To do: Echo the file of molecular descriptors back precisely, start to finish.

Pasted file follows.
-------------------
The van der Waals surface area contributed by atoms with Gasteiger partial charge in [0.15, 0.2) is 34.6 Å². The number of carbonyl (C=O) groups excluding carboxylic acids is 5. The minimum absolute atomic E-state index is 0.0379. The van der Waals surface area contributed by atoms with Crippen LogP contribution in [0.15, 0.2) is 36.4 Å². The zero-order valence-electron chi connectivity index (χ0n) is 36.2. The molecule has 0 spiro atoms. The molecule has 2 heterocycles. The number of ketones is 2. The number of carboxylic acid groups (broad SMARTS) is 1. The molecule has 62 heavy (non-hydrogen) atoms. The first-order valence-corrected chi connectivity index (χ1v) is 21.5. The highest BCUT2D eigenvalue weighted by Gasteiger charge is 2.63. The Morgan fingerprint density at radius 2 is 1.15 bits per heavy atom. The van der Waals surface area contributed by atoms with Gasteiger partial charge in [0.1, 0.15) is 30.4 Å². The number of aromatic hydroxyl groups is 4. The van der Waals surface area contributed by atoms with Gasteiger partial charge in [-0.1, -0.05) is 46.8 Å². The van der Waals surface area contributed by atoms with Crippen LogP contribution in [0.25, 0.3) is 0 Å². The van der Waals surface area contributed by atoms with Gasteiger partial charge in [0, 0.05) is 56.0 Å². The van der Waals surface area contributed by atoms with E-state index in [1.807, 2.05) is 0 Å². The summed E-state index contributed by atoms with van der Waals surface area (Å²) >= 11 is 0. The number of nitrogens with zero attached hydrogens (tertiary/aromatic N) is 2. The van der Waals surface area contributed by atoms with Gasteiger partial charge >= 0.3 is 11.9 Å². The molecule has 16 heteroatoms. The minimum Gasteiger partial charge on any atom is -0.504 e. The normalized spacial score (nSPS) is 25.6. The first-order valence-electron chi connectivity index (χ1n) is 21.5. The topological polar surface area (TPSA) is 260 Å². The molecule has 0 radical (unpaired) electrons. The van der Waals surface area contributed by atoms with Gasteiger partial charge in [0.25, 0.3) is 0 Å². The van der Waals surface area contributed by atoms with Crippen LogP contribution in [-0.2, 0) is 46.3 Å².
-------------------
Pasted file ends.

The van der Waals surface area contributed by atoms with Gasteiger partial charge in [0.15, 0.2) is 34.6 Å². The number of carbonyl (C=O) groups excluding carboxylic acids is 5. The minimum absolute atomic E-state index is 0.0379. The van der Waals surface area contributed by atoms with Crippen LogP contribution in [0.15, 0.2) is 36.4 Å². The zero-order valence-electron chi connectivity index (χ0n) is 36.2. The molecule has 0 spiro atoms. The molecule has 2 heterocycles. The number of ketones is 2. The number of carboxylic acid groups (broad SMARTS) is 1. The molecule has 62 heavy (non-hydrogen) atoms. The first-order valence-corrected chi connectivity index (χ1v) is 21.5. The highest BCUT2D eigenvalue weighted by Gasteiger charge is 2.63. The Morgan fingerprint density at radius 2 is 1.15 bits per heavy atom. The van der Waals surface area contributed by atoms with Gasteiger partial charge in [0.1, 0.15) is 30.4 Å². The number of aromatic hydroxyl groups is 4. The van der Waals surface area contributed by atoms with Gasteiger partial charge in [-0.1, -0.05) is 46.8 Å². The van der Waals surface area contributed by atoms with Crippen LogP contribution in [0.25, 0.3) is 0 Å². The van der Waals surface area contributed by atoms with Gasteiger partial charge in [0, 0.05) is 56.0 Å². The van der Waals surface area contributed by atoms with E-state index in [1.807, 2.05) is 0 Å². The summed E-state index contributed by atoms with van der Waals surface area (Å²) >= 11 is 0. The number of nitrogens with zero attached hydrogens (tertiary/aromatic N) is 2. The van der Waals surface area contributed by atoms with Gasteiger partial charge >= 0.3 is 11.9 Å². The molecule has 16 heteroatoms. The minimum Gasteiger partial charge on any atom is -0.504 e. The normalized spacial score (nSPS) is 25.6. The first-order valence-electron chi connectivity index (χ1n) is 21.5. The topological polar surface area (TPSA) is 260 Å². The molecule has 0 radical (unpaired) electrons. The van der Waals surface area contributed by atoms with Gasteiger partial charge in [0.25, 0.3) is 0 Å². The van der Waals surface area contributed by atoms with Crippen LogP contribution in [-0.2, 0) is 46.3 Å².